Hope lies broken in desert sand

The Star


Jan van der Westhuizen spends his days in his kantoor where he chases away tokoloshes and mixes medicinal herbs.

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TRADITIONALIST: Oom Jan van der Westhuizen, a Bushman shaman from the Witdraai region.The small shack that Hendrik Kruiper the brother of Dawid Kruiper lives in which is a stones throw away from where Dawid was layed to rest on Saturday 30th June in Witdraai, Northern Cape.
Picture: Antoine de Ras, 30/06/2012Road trip photo's on route to Mnr Dawid Kruipers funeral in Witdraai, Northern Cape traveling from Upington.
Picture: Antoine de Ras, 29/06/2012Hendrik Brits a inhabitant from Witdraai , Northern Cape is one of the many  of the locals who has to walk a distance to fetch drinking water for himself and his family. Dawid Kruiper the legendary leader and freedom fighter of the Bushman in the area was laid to rest on Saturday 30th June in Witdraai the place that he called home.
Picture: Antoine de Ras

His kantoor is his consultation room where patients come, sometimes travelling long distances so he can cure them of illnesses or drive off those bad spirits.

It’s people like Oom Jan the tourists hope to see when they head up to this remote corner of Northern Cape. They want to see that romantic image of the San Bushmen of old, living off the land, untouched by modern living.

But Oom Jan’s nights are spent in a shack in Andriesvale, and it is here where that the tourist image of wilderness paradises shatters.

Living around Oom Jan is a community divided, ravaged by poverty and some say forgotten by their own government.

Some of its broken inhabitants wander around offering to tell the “ou stories van die Boesman” for a couple of rand, just enough for a swig of that cheap wine known locally as “killing me softly”.

Children peddle curios to tourists, when they should be at school.

These are a people that divide themselves into those who are either traditionalists like Oom Jan or embrace the West’s lifestyles – seeing themselves as part of modern society, looking to own cars, televisions and pay a mortgage.

Oom Jan’s friend Dawid Kruiper, who was buried on Saturday, was also a traditionalist.

Kruiper always slept under thatch and was happiest in his traditional skins.

Just over a decade ago, the area where this collection of corrugated iron shacks now stand was meant to be the promised land. Six huge farms were handed over to the Khomani San as part of an historic land deal in 1999.

“These are the people who are the ultimate have-nots,” says Roger Chennells, a lawyer who helped the Khomani San get their land deal.

But it is these have-nots, explains Chennells, who remind us of what we once were.

“I think what we find intriguing is that this was how we lived 10 000 years ago,” says Chennells, “A time when we had zero security, and we lived life on the edge.”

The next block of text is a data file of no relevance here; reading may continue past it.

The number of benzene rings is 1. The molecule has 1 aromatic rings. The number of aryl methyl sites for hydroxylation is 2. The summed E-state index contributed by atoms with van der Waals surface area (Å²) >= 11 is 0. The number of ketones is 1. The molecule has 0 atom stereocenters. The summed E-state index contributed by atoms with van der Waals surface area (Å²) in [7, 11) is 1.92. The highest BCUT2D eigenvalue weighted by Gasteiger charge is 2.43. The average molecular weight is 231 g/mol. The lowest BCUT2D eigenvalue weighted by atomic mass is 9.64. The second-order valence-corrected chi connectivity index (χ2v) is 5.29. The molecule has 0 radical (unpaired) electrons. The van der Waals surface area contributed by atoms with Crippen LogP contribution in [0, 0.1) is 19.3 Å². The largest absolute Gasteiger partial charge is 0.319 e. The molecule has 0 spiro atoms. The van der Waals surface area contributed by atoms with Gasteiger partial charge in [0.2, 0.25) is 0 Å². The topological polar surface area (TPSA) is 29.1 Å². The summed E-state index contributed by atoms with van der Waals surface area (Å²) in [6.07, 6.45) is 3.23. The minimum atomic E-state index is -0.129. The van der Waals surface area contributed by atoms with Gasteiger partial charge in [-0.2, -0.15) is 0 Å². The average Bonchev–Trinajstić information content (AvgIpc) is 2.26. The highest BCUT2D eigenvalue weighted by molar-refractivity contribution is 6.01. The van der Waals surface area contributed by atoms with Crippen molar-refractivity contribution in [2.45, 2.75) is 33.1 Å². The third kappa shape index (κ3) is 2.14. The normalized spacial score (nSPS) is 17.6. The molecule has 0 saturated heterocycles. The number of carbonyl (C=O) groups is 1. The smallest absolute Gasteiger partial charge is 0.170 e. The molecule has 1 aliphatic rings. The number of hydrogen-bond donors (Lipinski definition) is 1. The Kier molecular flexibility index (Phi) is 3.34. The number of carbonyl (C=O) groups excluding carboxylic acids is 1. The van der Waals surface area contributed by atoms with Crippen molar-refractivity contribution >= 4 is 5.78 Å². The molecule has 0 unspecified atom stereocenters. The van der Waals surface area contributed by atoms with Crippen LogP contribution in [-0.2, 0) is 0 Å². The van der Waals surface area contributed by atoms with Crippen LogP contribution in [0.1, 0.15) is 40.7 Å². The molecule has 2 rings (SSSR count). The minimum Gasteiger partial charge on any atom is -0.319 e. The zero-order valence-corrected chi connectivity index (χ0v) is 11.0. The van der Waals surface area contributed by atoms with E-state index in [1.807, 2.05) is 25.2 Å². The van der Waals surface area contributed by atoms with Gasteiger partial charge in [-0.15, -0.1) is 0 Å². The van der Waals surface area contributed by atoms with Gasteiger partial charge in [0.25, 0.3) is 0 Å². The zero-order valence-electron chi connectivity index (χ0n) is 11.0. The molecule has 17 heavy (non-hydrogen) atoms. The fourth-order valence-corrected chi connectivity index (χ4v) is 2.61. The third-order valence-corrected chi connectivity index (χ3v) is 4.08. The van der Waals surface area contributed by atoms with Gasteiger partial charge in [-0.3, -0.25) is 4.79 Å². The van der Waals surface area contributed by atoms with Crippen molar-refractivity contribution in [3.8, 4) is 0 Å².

One of the fundamental problems facing the community exists right in Oom Jan’s yard. There is a water pump – but when cranked it spits out nothing.

Clean water requires a walk to some tanks.

On Saturday, poet Paul Swartbooi lamented that Oom Dawid Kruiper had died without seeing his people get water.

Back in 2004 the SA Human Rights Commission in a report called on the local municipality to provide basic services like water. This report had a range of recommendations, that included better treatment of the community by the police, improved education and better social welfare.

Shortly after the release of the report, a task team was formed that included members of the government and community.

The only improvements said Phillipa Holden, an environmental consultant who has been working as an adviser to the community since the 1990s, was better policing and improvements in local education, which includes a school bus service.

“This community is still facing a spread of issues,” says Holden.

Some of these issues are not just particular to the Bushmen San, they plague aboriginal people across the world. One of these is alcohol and drug abuse. Dagga is smoked openly.

Oom Jan said he doesn’t even walk outside his house at night, because he fears being attacked.

“Drinking takes the spirit away,” says Van der Westhuizen. “We need to rehabilitate the city people.”

Oom Jan adds that he feels that the drive to put money into back pockets is killing the community.

Holden believes that full-time counsellors are needed to help deal with the alcohol and drug problems in the community.

The community, she believes, needs to deal with trauma.

Another issue is education: while there might be transport to school, the quality of schooling is poor, says Holden.

“The education system is not working,” says Holden, “some of these children are preforming poorly and their parents don’t have the resources to send them to better schools.”

To make the farms profitable, managers are required and business plans need to be set up.

“You wouldn’t run a company without a business plan, so why not here,” said Holden.

But under a tree in his garden, Oom Jan says his dream for this shanty town would be to turn it into a Bushmen cultural village.

A place were Boesman have enough room to practice their beliefs, where there is enough water and the gees can soar without the negative influences of drink and the violence. Just like it did once before.

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